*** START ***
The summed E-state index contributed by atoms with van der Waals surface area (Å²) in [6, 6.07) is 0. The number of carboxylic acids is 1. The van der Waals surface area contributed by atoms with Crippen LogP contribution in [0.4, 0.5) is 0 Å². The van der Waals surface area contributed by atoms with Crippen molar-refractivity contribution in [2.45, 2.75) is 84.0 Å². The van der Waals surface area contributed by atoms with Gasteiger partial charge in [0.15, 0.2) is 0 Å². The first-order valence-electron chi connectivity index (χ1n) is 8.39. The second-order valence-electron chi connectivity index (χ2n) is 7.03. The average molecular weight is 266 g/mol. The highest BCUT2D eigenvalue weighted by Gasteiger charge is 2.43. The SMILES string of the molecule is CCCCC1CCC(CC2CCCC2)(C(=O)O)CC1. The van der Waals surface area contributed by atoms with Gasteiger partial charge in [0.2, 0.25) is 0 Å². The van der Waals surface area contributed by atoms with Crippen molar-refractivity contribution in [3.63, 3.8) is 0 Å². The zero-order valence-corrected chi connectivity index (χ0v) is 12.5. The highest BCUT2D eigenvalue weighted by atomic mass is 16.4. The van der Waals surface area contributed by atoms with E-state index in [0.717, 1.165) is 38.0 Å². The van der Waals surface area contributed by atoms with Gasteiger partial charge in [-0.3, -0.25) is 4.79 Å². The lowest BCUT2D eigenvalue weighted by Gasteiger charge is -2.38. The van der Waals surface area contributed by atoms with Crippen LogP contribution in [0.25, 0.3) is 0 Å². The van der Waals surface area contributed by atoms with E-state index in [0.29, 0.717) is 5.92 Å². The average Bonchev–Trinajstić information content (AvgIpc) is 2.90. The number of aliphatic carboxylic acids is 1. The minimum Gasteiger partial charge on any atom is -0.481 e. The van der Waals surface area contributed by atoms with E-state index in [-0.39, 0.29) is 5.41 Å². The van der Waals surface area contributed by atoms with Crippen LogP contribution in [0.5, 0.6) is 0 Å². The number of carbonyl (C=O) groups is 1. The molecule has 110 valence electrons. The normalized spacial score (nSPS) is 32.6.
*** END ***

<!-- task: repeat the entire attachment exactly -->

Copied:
The summed E-state index contributed by atoms with van der Waals surface area (Å²) in [6, 6.07) is 0. The number of carboxylic acids is 1. The van der Waals surface area contributed by atoms with Crippen LogP contribution in [0.4, 0.5) is 0 Å². The van der Waals surface area contributed by atoms with Crippen molar-refractivity contribution in [2.45, 2.75) is 84.0 Å². The van der Waals surface area contributed by atoms with Gasteiger partial charge in [0.15, 0.2) is 0 Å². The first-order valence-electron chi connectivity index (χ1n) is 8.39. The second-order valence-electron chi connectivity index (χ2n) is 7.03. The average molecular weight is 266 g/mol. The highest BCUT2D eigenvalue weighted by Gasteiger charge is 2.43. The SMILES string of the molecule is CCCCC1CCC(CC2CCCC2)(C(=O)O)CC1. The van der Waals surface area contributed by atoms with Gasteiger partial charge in [0.2, 0.25) is 0 Å². The van der Waals surface area contributed by atoms with Crippen molar-refractivity contribution in [3.63, 3.8) is 0 Å². The zero-order valence-corrected chi connectivity index (χ0v) is 12.5. The highest BCUT2D eigenvalue weighted by atomic mass is 16.4. The van der Waals surface area contributed by atoms with E-state index in [0.717, 1.165) is 38.0 Å². The van der Waals surface area contributed by atoms with Gasteiger partial charge in [-0.3, -0.25) is 4.79 Å². The lowest BCUT2D eigenvalue weighted by Gasteiger charge is -2.38. The van der Waals surface area contributed by atoms with Crippen LogP contribution in [0.25, 0.3) is 0 Å². The van der Waals surface area contributed by atoms with E-state index in [0.29, 0.717) is 5.92 Å². The average Bonchev–Trinajstić information content (AvgIpc) is 2.90. The number of aliphatic carboxylic acids is 1. The minimum Gasteiger partial charge on any atom is -0.481 e. The van der Waals surface area contributed by atoms with E-state index in [-0.39, 0.29) is 5.41 Å². The van der Waals surface area contributed by atoms with Crippen LogP contribution in [0.5, 0.6) is 0 Å². The number of carbonyl (C=O) groups is 1. The molecule has 110 valence electrons. The normalized spacial score (nSPS) is 32.6.